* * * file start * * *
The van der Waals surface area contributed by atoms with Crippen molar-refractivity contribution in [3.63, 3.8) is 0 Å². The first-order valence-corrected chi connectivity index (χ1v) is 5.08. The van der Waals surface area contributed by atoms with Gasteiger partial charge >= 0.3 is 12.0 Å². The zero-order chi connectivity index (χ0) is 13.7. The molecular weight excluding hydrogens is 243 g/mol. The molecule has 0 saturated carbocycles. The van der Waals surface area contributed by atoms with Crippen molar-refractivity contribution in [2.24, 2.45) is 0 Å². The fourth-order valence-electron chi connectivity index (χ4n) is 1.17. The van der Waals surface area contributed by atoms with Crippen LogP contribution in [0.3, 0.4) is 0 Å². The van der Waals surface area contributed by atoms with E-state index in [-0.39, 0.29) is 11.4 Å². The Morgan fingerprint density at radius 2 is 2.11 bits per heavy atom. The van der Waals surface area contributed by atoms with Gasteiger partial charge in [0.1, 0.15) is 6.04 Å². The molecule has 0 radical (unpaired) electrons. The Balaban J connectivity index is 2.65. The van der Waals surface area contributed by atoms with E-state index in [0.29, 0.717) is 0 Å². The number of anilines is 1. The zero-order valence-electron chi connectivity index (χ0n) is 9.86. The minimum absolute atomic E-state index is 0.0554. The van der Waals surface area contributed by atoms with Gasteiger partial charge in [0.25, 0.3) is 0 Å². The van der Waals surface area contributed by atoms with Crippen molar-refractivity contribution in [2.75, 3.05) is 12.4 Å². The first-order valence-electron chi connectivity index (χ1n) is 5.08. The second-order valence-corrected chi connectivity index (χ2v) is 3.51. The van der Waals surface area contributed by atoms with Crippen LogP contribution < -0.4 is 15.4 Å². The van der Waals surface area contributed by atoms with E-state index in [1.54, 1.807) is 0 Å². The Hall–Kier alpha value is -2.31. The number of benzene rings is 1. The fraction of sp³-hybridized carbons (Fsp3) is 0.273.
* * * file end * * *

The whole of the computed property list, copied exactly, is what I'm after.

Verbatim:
The van der Waals surface area contributed by atoms with Crippen molar-refractivity contribution in [3.63, 3.8) is 0 Å². The first-order valence-corrected chi connectivity index (χ1v) is 5.08. The van der Waals surface area contributed by atoms with Gasteiger partial charge >= 0.3 is 12.0 Å². The zero-order chi connectivity index (χ0) is 13.7. The molecular weight excluding hydrogens is 243 g/mol. The molecule has 0 saturated carbocycles. The van der Waals surface area contributed by atoms with Crippen molar-refractivity contribution in [2.24, 2.45) is 0 Å². The fourth-order valence-electron chi connectivity index (χ4n) is 1.17. The van der Waals surface area contributed by atoms with Crippen LogP contribution in [0.3, 0.4) is 0 Å². The van der Waals surface area contributed by atoms with E-state index in [-0.39, 0.29) is 11.4 Å². The Morgan fingerprint density at radius 2 is 2.11 bits per heavy atom. The van der Waals surface area contributed by atoms with Gasteiger partial charge in [0.1, 0.15) is 6.04 Å². The molecule has 0 radical (unpaired) electrons. The Balaban J connectivity index is 2.65. The van der Waals surface area contributed by atoms with E-state index in [0.29, 0.717) is 0 Å². The number of anilines is 1. The zero-order valence-electron chi connectivity index (χ0n) is 9.86. The minimum absolute atomic E-state index is 0.0554. The van der Waals surface area contributed by atoms with Gasteiger partial charge in [0.25, 0.3) is 0 Å². The van der Waals surface area contributed by atoms with Crippen molar-refractivity contribution in [2.75, 3.05) is 12.4 Å². The first-order valence-electron chi connectivity index (χ1n) is 5.08. The second-order valence-corrected chi connectivity index (χ2v) is 3.51. The van der Waals surface area contributed by atoms with Crippen LogP contribution < -0.4 is 15.4 Å². The van der Waals surface area contributed by atoms with E-state index in [1.54, 1.807) is 0 Å². The Hall–Kier alpha value is -2.31. The number of benzene rings is 1. The fraction of sp³-hybridized carbons (Fsp3) is 0.273.